I really have no goal or specific performance aspirations as they don't peak my interest. What I want your opinion on is, what is the reason for me to do this?? Am I just going to be a good "worker outer"? I love lifting weights but at some point you have to ask yourself, what's the point?
The most important thing to understand when training athletes is the difference between G.P.P and S.P.P. Also, it's important to understand that mastery in a specific discipline does not mean mastery in weight training. In fact, it is usually the opposite; master of one thing, beginner of another. This is very lucky for you, whether you are a coach or an athlete. What this means is that you don't need advanced or fancy training methods to achieve results. Besides the huge pile of dung that is "sport specific training", the misunderstanding of training mastery by elite athletes is ruining training.
I've known the author, Nick, for over 10 years now. Not only does he like to shoot his meals and has passable taste in music, but he is a great strength coach. I've seen how his players respond and work for him. The difference between an average/good coach and a great one is usually communication. How does he get his athletes to believe in him and trust in his process? Is he able to get his message to an athlete without resorting to gimmicks or abandoning his principles? NIck has this in spades. Now read up. - Jim Wendler '17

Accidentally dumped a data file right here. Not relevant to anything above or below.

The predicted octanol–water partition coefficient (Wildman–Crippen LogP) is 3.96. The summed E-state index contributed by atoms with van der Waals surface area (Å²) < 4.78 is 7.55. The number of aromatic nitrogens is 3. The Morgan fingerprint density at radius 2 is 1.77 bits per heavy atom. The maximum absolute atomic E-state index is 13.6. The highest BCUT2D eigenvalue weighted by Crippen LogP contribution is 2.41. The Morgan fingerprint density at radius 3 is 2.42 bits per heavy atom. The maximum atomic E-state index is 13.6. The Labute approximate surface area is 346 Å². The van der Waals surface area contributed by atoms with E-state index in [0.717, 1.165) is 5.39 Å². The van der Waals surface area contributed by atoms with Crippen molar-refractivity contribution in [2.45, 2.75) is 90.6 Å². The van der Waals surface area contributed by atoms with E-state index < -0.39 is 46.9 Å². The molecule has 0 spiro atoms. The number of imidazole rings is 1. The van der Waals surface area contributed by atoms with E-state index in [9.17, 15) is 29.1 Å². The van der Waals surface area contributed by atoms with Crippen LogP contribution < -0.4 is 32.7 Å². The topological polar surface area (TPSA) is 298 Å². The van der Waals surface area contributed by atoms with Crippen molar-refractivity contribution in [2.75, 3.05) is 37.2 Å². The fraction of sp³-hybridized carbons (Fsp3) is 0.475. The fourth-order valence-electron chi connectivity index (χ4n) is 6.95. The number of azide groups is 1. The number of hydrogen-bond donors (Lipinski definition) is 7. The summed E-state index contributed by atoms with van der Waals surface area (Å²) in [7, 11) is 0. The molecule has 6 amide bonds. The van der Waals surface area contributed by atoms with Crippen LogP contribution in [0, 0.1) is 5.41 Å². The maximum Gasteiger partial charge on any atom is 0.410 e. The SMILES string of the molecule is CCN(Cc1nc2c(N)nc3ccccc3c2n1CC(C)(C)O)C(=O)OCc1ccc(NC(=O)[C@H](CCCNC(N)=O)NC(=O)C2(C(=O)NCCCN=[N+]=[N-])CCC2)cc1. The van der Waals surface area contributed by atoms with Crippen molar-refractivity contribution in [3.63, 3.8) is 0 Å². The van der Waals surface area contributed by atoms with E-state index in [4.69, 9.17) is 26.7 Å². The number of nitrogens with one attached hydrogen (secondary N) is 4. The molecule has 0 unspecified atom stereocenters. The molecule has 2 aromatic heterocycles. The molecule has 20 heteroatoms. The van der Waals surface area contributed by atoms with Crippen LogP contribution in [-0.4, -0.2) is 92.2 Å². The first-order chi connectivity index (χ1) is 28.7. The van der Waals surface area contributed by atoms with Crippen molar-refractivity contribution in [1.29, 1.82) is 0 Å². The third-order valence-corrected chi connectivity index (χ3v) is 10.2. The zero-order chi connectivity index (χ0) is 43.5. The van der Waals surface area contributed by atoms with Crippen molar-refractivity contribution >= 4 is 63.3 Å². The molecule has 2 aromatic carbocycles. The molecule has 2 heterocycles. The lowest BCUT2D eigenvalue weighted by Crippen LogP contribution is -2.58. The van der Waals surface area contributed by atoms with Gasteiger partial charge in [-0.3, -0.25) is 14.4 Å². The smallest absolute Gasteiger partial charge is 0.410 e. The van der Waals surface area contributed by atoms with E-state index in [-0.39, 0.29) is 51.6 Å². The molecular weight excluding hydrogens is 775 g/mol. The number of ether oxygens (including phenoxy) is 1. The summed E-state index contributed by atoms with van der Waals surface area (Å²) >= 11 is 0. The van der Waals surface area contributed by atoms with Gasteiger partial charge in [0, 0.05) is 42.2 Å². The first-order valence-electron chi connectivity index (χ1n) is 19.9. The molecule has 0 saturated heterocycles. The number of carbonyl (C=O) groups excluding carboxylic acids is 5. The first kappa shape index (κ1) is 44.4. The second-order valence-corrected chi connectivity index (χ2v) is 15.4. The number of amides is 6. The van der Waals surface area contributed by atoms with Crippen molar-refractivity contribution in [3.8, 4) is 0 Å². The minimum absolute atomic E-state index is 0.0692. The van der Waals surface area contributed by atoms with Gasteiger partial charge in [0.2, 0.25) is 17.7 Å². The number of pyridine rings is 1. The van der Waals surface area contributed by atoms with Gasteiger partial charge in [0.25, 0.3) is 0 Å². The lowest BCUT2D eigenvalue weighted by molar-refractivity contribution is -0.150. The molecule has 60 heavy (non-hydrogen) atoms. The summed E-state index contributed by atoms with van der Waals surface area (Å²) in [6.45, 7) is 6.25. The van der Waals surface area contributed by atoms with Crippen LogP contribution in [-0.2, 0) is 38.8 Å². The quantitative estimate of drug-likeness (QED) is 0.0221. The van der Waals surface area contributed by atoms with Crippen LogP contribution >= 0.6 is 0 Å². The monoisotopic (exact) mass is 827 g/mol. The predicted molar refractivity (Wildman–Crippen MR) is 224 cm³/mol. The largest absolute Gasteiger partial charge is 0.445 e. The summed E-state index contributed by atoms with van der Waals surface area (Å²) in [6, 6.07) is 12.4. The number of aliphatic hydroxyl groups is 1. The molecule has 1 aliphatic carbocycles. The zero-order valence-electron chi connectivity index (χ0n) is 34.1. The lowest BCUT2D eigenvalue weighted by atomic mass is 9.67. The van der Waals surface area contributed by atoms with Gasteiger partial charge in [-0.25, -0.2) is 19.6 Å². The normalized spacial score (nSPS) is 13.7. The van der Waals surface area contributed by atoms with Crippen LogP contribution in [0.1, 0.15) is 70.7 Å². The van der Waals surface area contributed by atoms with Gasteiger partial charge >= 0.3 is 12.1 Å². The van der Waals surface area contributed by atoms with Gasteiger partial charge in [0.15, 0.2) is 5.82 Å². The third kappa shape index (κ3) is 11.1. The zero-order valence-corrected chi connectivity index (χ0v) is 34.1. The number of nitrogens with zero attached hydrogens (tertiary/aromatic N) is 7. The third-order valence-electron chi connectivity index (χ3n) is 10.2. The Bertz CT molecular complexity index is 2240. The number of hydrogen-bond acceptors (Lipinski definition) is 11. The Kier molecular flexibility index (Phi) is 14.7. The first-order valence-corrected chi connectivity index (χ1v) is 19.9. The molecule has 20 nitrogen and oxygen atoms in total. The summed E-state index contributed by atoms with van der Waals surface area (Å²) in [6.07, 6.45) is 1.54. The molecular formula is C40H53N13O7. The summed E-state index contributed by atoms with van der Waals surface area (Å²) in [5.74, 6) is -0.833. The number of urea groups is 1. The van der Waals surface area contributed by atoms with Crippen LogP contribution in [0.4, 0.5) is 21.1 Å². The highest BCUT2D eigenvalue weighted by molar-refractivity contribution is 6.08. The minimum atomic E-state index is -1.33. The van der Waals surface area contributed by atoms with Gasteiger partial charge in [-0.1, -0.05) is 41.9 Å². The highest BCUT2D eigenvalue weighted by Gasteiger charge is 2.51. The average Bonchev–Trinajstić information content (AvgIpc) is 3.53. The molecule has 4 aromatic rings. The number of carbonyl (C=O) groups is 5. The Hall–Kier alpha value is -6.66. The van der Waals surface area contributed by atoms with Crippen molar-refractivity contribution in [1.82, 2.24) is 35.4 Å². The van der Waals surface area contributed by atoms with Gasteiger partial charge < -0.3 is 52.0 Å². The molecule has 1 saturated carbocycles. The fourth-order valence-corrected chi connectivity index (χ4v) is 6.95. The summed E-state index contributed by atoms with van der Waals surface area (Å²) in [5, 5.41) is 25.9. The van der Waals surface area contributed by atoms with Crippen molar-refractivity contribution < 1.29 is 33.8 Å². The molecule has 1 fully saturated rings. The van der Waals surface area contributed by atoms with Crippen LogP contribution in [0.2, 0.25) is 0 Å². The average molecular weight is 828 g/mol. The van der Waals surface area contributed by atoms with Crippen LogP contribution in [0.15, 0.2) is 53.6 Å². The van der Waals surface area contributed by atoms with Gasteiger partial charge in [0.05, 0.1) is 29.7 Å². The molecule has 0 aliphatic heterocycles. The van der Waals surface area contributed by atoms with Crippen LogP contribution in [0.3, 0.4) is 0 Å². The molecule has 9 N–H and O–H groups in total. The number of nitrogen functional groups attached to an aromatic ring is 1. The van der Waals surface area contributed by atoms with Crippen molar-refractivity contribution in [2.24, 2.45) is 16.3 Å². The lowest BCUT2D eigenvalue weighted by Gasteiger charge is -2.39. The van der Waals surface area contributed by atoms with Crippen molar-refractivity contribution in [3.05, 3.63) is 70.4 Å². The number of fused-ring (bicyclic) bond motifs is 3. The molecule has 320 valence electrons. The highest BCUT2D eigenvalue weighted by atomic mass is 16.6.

The following three Prowler workouts can be done during the same training week. All sets are done on the vertical posts. The easy and medium workouts can be done between training days and after bench press or press workouts. The hard Prowler workout can be done after you squat and deadlift.